In the meantime though, we're one planet down, when we could have been three more up. We could have all been sending in suggestions for a new name for object 2003-UB313. Personally, I would have liked to see it named 'Mavis', 'Sidney', 'Bill' or 'Sandra' - a nice, normal name that would annoy the astronomers who'd want to give it some awful portentous name like 'Icarus' or 'Ariadne'.
I do love the myseries of science and the focused dedication of scientists. I just wish, sometimes, their research could uncover something that felt more like magic for us mere mortals.
Never mind, Pluto. You'll always be a planet to us.
That and a yellow dog in Disney cartoons...
On the Art of Writing
Posted Jun 18, 2006
One of my favourite authors is the late Helene Hanff (A710056), who wrote the collection of letters '84 Charing Cross Road'. In her book 'Q's Legacy', she described her moment of revelation when she encountered the work of Sir Arthur Quiller-Couch, professor of English Literature, Jesus College Cambridge. His book 'On the Art of Writing' is an anthology of his lectures to his students and in one chapter, 'On Jargon', he spells out the difference between what one might subjectively call 'good' or 'bad' writing by presenting two sentences:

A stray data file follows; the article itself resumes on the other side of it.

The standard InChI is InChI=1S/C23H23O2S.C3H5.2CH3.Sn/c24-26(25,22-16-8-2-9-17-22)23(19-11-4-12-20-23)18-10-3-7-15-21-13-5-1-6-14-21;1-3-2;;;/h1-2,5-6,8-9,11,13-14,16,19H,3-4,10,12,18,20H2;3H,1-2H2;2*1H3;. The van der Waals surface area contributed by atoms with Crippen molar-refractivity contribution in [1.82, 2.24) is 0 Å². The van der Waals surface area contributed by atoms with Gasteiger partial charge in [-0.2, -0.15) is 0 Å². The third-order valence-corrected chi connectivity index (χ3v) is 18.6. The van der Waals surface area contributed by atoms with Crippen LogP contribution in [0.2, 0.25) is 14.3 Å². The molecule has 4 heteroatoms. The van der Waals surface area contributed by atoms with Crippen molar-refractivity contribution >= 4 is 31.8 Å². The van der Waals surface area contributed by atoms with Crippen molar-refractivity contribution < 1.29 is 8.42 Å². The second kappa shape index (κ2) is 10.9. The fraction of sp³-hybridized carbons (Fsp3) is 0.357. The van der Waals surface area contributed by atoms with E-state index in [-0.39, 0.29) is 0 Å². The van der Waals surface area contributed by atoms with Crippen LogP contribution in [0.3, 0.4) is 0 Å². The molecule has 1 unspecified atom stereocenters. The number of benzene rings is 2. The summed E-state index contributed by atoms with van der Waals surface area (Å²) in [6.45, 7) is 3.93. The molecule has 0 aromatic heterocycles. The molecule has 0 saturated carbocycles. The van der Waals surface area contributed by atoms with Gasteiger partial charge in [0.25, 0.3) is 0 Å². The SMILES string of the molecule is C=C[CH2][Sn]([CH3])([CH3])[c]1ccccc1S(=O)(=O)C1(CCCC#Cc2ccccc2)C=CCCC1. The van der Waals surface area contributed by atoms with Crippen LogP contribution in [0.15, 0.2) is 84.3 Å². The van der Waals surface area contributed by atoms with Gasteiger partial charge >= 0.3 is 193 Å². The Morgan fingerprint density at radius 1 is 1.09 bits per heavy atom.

'He was conveyed to his place of residence in an intoxicated condition.'
'He was carried home drunk.'
The point he made in this lecture was that the first sentence was jargon and the second was good English prose.